This book represents the beginning of Nietzsche's "middle period", with a break from German Romanticism and from Wagner and with a definite positivist slant. Reluctant to construct a systematic philosophy, this book comprises more a collection of debunkings of unwarranted assumptions than an interpretation and "contains the seeds of concepts crucial to Nietzsche's later philosophy, such as the need to transcend conventional Christian morality";[6]:back page he uses his perspectivism and the idea of the will to power as explanatory devices, though the latter remains less developed than in his later thought.

Of First and Last Things[edit]

In this first section Nietzsche deals with metaphysics, specifically its origins as relating to dreams, the dissatisfaction with oneself, and language as well.

On the History of Moral Feelings[edit]

This section, named in honor of his friend Paul Rée's On the Origin of Moral Sensations, Nietzsche challenges the Christian idea of good and evil,[7] as it was philosophized by Arthur Schopenhauer.

At the waterfall. When we see a waterfall, we think we see freedom of will and choice in the innumerable turnings, windings, breakings of the waves; but everything is necessary; each movement can be calculated mathematically. Thus it is with human actions; if one were omniscient, one would be able to calculate each individual action in advance, each step in the progress of knowledge, each error, each act of malice. To be sure the acting man is caught in his illusion of volition; if the wheel of the world were to stand still for a moment and an omniscient, calculating mind were there to take advantage of this interruption, he would be able to tell into the farthest future of each being and describe every rut that wheel will roll upon. The acting man's delusion about himself, his assumption that free will exists, is also part of the calculable mechanism.[8]

From the Soul of Artists and Writers[edit]

Nietzsche uses this section to denounce the idea of divine inspiration in art, claiming that great art is the result of hard work, not a higher power or "genius".[9] This can be interpreted as a veiled attack on his former friend Wagner (a strong believer in genius), though Nietzsche never mentions him by name, instead simply using the term "the artist".[10]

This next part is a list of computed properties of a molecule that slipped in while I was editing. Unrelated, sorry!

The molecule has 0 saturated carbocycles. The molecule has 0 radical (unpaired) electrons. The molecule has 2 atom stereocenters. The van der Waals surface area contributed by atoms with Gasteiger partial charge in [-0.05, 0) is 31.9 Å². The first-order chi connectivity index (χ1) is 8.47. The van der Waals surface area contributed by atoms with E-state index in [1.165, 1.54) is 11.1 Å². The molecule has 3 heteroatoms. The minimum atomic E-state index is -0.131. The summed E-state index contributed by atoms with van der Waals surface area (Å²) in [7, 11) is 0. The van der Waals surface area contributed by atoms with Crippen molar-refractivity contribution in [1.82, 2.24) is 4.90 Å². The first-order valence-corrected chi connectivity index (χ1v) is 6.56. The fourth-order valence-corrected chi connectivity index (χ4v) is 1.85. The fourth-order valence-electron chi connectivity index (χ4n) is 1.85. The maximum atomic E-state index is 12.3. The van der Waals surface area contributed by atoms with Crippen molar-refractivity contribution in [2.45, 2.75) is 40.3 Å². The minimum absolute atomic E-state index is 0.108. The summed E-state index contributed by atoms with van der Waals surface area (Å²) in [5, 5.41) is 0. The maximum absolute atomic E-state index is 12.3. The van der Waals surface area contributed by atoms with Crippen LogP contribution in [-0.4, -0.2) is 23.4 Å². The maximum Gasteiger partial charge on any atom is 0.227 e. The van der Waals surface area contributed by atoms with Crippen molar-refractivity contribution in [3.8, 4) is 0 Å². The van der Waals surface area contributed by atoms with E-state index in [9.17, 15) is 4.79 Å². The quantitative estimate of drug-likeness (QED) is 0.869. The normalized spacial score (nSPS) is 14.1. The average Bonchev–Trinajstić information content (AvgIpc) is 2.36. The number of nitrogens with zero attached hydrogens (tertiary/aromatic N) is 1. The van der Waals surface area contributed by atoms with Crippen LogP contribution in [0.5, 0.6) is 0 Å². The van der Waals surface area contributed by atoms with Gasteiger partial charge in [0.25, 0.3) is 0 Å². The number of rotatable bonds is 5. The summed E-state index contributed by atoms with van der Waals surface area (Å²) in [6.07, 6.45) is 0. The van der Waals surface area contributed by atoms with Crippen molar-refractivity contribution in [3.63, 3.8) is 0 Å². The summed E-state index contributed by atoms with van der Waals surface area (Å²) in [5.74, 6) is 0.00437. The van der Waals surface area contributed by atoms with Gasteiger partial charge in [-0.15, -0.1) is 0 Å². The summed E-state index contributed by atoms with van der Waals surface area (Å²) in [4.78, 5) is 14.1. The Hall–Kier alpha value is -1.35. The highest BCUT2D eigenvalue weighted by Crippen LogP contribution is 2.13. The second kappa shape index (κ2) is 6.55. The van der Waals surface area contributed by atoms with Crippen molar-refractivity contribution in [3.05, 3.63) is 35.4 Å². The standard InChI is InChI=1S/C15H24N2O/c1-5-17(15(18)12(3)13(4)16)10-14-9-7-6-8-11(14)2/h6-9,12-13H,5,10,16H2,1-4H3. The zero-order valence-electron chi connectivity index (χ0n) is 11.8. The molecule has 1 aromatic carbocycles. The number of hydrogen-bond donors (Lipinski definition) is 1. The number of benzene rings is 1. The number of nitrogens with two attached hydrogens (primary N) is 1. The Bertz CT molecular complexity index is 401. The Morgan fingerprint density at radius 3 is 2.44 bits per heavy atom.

Signs of Higher and Lower Culture[edit]

Here Nietzsche criticizes Darwin, as he frequently does, as naive and derivative of Hobbes and early English economists and without an account of life from the "inside" (and consider in this light Darwin's own introduction to the first edition of Origin) (consider also Nietzsche's critique to the effect that Darwinism, as typically understood, is trading in a new version of the Providential):

Wherever progress is to ensue, deviating natures are of greatest importance. Every progress of the whole must be preceded by a partial weakening. The strongest natures retain the type, the weaker ones help to advance it. Something similar also happens in the individual. There is rarely a degeneration, a truncation, or even a vice or any physical or "moral" loss without an advantage somewhere else. In a warlike and restless clan, for example, the sicklier man may have occasion to be alone, and may therefore become quieter and wiser; the one-eyed man will have one eye the stronger; the blind man may see deeper inwardly, and certainly hear better. To this extent, the famous theory of the survival of the fittest does not seem to be the only viewpoint from which to explain the progress of strengthening of a man or of a race.[11]

(See Twilight of the Idols for more of Nietzsche's critique of Darwin.)